The survival-horror genre is certainly a popular one as of late. With recent successes such as Rust and DayZ, we are seeing more and more developers throwing their hats into the ring in the hopes of making the next big thing. Phosphor Games is no exception. Their title, Nether, spent the better part of a year in Early Access, where it drew upon player feedback and insight in order to help build it into the best experience possible, has finally hit official release.
Early impressions of the game during its beta stages painted Nether as a rather weak experience overall. That said, the game has only improved more and more over the following months and showed a lot of promise in the later stages of beta, which became reflective in the user reviews as well. Now that we have our hands on the official release, Nether proves itself an interesting and engrossing time, though not one without more than its fair share of issues, both on a technical level as well as in terms of design. As an overall package, however, Nether holds as one of the best in the genre and more than justifies its asking price, considering you can look past the game’s faults.
The first thing that hits you upon entering the world of Nether is its setting. Many games like to go post-apocalypse, providing an interesting backdrop for the players. It’s a moody, tension-filled setting, providing players much in the way of strong atmosphere, if done right and is allowed to serve its purpose. Unfortunately, not that many games have actually done the setting justice. Game’s like STALKER and Metro most come to mind when thinking of just what titles did just that. As does Nether, thankfully, and this game does a lot to remind players of those aforementioned titles, STALKER in particular.
The game is all about sneaking around, scrounging for resources while combating and avoiding both man and monster in the name of survival in the harsh post-apocalypse. It’s easy to see that STALKER very well could have been a huge inspiration during Nether’s development. Nether, in a lot of ways, feels much like another entry to the STALKER series, despite its online, multi-player nature. Much like its probable title of inspiration, the world itself is well built, well realized and just a fantastic one in itself to explore. Honestly, it might be the best realized post-apocalyptic setting to be seen at the moment. From the hundreds upon hundreds of dilapidated buildings, to the crumbling freeways ornamented by countless cars, to the empty subways now housing any number of twisted creatures within it, the world of Nether is one that is well crafted, believable and, ultimately, just very, very masterfully crafted.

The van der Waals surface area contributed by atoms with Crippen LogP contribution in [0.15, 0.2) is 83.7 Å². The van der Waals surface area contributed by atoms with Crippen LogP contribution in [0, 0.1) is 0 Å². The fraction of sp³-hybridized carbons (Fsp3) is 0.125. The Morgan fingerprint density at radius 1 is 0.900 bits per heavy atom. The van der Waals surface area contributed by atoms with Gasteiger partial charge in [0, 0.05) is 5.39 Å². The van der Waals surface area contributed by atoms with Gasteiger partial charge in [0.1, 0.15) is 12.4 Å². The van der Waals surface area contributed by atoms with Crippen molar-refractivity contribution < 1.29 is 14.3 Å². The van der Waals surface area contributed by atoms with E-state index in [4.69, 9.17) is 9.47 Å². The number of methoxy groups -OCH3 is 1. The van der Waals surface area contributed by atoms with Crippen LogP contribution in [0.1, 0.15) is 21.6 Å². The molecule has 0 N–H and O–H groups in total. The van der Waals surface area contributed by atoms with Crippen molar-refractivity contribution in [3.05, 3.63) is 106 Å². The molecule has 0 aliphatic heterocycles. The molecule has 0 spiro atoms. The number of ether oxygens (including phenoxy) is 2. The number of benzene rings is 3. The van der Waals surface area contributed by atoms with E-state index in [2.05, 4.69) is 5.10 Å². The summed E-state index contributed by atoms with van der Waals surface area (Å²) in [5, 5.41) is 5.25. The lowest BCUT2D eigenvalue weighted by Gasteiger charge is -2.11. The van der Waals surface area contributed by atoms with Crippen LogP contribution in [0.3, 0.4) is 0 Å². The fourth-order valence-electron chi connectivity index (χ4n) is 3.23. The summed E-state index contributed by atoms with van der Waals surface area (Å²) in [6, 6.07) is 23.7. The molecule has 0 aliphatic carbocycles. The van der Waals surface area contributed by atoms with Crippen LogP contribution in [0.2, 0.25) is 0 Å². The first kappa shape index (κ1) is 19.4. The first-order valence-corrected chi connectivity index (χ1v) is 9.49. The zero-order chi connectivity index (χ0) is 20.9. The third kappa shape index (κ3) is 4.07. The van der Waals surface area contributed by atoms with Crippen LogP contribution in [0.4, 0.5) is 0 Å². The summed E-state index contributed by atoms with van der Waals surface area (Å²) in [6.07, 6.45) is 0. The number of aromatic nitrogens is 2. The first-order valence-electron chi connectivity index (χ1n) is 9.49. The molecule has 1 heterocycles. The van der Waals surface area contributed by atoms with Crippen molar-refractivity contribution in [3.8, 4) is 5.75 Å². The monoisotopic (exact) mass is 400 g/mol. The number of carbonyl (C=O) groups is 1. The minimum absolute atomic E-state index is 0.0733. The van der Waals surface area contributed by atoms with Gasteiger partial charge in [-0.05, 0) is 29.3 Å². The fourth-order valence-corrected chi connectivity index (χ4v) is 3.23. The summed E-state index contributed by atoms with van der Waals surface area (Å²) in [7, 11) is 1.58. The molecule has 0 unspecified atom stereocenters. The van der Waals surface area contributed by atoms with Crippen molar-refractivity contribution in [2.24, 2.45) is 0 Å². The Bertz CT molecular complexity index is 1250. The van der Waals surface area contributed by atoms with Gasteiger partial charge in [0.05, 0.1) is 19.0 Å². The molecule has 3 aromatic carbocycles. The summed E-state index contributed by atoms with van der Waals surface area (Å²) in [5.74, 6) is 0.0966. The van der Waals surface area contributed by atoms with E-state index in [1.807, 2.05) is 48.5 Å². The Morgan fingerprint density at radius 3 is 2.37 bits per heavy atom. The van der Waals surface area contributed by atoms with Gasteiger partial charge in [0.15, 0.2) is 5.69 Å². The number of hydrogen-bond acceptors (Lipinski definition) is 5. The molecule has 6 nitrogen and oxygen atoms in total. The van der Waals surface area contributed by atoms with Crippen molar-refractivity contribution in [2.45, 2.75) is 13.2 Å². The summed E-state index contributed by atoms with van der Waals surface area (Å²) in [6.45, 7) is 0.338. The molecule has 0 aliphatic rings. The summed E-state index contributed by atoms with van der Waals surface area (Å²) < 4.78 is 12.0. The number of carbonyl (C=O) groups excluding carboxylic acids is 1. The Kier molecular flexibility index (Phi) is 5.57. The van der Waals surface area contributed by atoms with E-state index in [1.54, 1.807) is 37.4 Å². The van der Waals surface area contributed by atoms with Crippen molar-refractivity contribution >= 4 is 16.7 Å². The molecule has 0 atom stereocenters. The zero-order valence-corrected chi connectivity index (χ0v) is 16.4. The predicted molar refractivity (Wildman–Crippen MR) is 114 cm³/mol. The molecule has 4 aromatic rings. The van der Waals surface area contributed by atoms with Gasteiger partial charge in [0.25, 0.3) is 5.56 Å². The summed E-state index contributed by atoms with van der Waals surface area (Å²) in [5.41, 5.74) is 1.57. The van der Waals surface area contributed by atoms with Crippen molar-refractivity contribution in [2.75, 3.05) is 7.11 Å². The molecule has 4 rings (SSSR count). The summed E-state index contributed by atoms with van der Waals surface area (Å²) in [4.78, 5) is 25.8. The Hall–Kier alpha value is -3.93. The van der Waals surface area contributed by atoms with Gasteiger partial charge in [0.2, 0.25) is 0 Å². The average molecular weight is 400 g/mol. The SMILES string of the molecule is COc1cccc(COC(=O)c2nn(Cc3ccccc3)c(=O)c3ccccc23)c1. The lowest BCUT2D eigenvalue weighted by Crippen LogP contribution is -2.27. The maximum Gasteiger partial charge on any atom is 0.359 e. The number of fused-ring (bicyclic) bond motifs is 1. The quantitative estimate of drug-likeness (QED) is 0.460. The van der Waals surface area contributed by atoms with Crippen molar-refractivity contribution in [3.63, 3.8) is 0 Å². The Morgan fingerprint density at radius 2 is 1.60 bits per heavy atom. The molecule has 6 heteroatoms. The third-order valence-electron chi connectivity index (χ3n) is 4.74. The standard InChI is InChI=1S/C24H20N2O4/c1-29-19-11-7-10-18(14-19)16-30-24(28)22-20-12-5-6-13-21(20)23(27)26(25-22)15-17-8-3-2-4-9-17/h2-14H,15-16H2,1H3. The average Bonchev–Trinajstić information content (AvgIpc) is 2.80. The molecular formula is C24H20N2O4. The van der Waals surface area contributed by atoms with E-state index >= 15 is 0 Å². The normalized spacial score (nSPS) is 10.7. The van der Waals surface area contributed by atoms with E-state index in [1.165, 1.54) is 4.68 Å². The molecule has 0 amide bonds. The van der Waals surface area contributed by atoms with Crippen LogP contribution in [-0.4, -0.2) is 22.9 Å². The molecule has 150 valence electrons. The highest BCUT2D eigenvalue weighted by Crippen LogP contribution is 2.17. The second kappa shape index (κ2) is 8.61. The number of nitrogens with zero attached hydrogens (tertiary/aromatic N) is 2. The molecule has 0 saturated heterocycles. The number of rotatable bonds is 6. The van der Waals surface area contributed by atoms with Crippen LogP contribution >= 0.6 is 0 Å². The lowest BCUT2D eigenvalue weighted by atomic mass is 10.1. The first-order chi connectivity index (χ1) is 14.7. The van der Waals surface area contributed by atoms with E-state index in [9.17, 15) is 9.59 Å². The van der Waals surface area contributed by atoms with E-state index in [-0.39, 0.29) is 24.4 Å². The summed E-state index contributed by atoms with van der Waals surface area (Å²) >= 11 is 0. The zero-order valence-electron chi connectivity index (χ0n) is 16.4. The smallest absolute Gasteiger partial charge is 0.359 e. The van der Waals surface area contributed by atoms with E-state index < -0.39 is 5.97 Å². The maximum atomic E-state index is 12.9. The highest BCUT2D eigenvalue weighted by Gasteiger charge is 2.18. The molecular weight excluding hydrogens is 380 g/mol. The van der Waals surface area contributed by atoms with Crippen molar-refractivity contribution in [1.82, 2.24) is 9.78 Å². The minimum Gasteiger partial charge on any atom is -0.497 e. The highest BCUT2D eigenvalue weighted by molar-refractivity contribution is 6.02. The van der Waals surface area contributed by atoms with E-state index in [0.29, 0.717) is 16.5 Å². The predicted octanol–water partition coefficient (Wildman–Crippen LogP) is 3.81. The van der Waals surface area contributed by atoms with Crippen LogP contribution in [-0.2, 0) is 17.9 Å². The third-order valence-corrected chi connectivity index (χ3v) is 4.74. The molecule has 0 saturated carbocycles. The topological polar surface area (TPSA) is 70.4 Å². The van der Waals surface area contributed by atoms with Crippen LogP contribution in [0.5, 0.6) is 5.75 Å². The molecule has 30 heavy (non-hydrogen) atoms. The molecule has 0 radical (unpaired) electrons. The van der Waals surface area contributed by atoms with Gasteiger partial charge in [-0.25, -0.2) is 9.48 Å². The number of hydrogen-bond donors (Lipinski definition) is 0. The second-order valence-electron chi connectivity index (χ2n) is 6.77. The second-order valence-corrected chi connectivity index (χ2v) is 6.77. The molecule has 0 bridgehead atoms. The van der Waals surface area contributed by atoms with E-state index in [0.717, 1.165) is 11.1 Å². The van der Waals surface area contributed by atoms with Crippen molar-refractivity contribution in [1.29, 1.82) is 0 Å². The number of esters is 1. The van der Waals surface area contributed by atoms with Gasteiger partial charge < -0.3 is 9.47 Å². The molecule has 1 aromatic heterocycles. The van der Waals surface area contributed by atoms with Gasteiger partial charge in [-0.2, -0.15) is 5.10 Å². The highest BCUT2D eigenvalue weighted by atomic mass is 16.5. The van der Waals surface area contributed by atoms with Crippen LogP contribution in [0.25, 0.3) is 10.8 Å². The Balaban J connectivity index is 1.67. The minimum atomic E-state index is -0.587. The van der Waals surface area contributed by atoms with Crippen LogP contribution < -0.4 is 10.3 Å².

So, the setting is fantastic. What about the gameplay? As I said before, the game isn’t perfect. And there are certainly issues to be found in the gameplay. Luckily nothing on show is enough to keep Nether from being the overall fun and engaging experience that it is. While melee combat often suffers from a short lag between your swings and the impact, and the enemy ai, while generally well done, does suffer from occasional bouts of stupidity, the game still manages to be a blast to play. The further you delve into Nether as a whole, the more addictive the experience becomes and you do quickly learn to forgive the game for its faults because the overall package just works.
Aside from the somewhat wonky melee combat, guns also play a huge role in the game and, while both expensive and rather hard to scrounge up, they certainly make your time exploring the wasteland one that is that much easier. The gunplay itself is actually rather weighty, with a solid sense of recoil on many of the firearms you’ll come across. There’s also a rather large selection to be found, and many do feel a fair bit different from each other, making each time you acquire something new a refreshing and exciting experience.